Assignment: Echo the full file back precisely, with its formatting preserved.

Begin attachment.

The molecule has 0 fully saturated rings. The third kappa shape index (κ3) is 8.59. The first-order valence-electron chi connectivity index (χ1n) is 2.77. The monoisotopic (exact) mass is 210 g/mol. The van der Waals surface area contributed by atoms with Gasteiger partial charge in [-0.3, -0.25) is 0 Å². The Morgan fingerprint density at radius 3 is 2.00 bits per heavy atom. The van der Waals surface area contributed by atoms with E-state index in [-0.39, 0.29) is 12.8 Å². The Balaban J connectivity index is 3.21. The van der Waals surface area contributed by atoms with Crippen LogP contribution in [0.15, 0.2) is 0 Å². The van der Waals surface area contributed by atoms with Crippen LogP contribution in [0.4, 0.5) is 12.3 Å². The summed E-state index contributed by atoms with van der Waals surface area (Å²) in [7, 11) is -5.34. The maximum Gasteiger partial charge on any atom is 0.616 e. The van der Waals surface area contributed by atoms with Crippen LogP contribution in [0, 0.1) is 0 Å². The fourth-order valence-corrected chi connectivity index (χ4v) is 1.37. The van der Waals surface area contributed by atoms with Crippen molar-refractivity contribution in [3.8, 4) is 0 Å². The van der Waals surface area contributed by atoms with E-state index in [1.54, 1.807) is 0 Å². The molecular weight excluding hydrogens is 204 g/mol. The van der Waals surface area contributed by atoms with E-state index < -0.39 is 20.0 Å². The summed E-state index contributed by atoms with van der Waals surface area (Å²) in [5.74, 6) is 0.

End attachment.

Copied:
The molecule has 0 fully saturated rings. The third kappa shape index (κ3) is 8.59. The first-order valence-electron chi connectivity index (χ1n) is 2.77. The monoisotopic (exact) mass is 210 g/mol. The van der Waals surface area contributed by atoms with Gasteiger partial charge in [-0.3, -0.25) is 0 Å². The Morgan fingerprint density at radius 3 is 2.00 bits per heavy atom. The van der Waals surface area contributed by atoms with E-state index in [-0.39, 0.29) is 12.8 Å². The Balaban J connectivity index is 3.21. The van der Waals surface area contributed by atoms with Crippen LogP contribution in [0.15, 0.2) is 0 Å². The van der Waals surface area contributed by atoms with Crippen LogP contribution in [0.4, 0.5) is 12.3 Å². The summed E-state index contributed by atoms with van der Waals surface area (Å²) in [7, 11) is -5.34. The maximum Gasteiger partial charge on any atom is 0.616 e. The van der Waals surface area contributed by atoms with Crippen LogP contribution in [0, 0.1) is 0 Å². The fourth-order valence-corrected chi connectivity index (χ4v) is 1.37. The van der Waals surface area contributed by atoms with Crippen molar-refractivity contribution in [3.8, 4) is 0 Å². The van der Waals surface area contributed by atoms with E-state index in [1.54, 1.807) is 0 Å². The molecular weight excluding hydrogens is 204 g/mol. The van der Waals surface area contributed by atoms with E-state index < -0.39 is 20.0 Å². The summed E-state index contributed by atoms with van der Waals surface area (Å²) in [5.74, 6) is 0.